Dr. Claes Ohlsson (University of Gothenburg, Sweden) and colleagues in their paper stated that the association remains even after adjustment for traditional cardiovascular risk factors and excluding those with CVD at baseline.
Senior author Dr. Asa Tivesten (University of Gothenburg) stated that, "This paper is an important start, because previously data have been inconsistent about whether there is an association between serum testosterone and CVD events or not. We now know there is an association, but we don't know what is causing it."
Ohlsson and colleagues analyzed baseline levels of testosterone in 2416 men aged 69 to 81 years who were participating in the prospective, population-based Osteoporotic Fractures in Men Study (MrOS). They also measured sex-hormone-binding globulin (SHBG) and obtained cardiovascular clinical outcomes from central Swedish registries.
This paper is an important start, because previously data have been inconsistent about whether there is an association between serum testosterone and CVD events or not.
Over a median of five years of follow-up, there were 485 fatal and nonfatal cardiovascular events, and both total testosterone and SHBG levels were inversely associated with risk of CV events (trend over quartiles p=0.009 and p=0.012, respectively).
Tivesten said initially they used quartile 1 (i.e., the lowest levels of serum testosterone) as a reference and compared events in this group with those in quartiles 2, 3, and 4. However, they saw no significant difference in the number of CV events between the first three quartiles.
But men in the highest quartile of testosterone (>550 ng/dL) had a lower risk of CV events compared with men in the lower three quartiles (hazard ratio 0.70; p=0.002). This association remained when the first 2.6 years of follow-up were excluded -- in order to rule out any effect of baseline (subacute) disease -- and was only slightly attenuated after adjustment for confounding factors (HR 0.77; p=0.032).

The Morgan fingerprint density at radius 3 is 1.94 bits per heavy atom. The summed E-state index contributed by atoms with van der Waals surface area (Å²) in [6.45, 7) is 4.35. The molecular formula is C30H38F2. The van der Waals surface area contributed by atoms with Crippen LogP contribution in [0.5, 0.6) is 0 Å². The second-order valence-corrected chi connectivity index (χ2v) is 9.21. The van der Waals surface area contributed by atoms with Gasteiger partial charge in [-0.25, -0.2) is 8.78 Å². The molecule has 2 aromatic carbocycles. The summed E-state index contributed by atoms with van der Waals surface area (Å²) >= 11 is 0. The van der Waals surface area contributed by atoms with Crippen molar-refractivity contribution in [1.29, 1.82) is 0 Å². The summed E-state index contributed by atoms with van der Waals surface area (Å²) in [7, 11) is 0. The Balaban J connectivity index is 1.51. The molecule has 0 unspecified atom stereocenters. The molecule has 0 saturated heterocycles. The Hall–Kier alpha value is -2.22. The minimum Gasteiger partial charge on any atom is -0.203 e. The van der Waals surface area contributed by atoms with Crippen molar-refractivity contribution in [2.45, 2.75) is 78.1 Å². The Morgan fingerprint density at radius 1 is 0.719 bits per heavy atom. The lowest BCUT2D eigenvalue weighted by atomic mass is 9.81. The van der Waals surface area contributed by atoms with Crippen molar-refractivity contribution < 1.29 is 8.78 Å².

In models that included testosterone and SHBG, testosterone, but not SHBG, predicted risk.
Tivesten says the research does not suggest that testosterone supplements should be used to try to prevent cardiovascular disease and that more work is required to investigate this, because one trial using high doses of exogenous testosterone in older men has actually shown an increase in cardiovascular events.
However, what is established, she says, is that men with testosterone deficiency should receive testosterone supplementation. But there is currently a debate as to what level of testosterone represents a true deficiency, so this is a gray area, she notes.
And in older men, she adds, the issue is confounded by the fact that testosterone levels decline naturally with age: "So should we regard all elderly men as testosterone deficient? Or just look at subgroups?"
Ohlsson C, Barrett-Connor E, Bhasin S, et al. High serum testosterone is associated with reduced risk of cardiovascular events in elderly men. The MrOS (osteoporotic fractures in men) Study in Sweden. J Am Coll Cardiol, Oct. 2011; 58:1674-1681.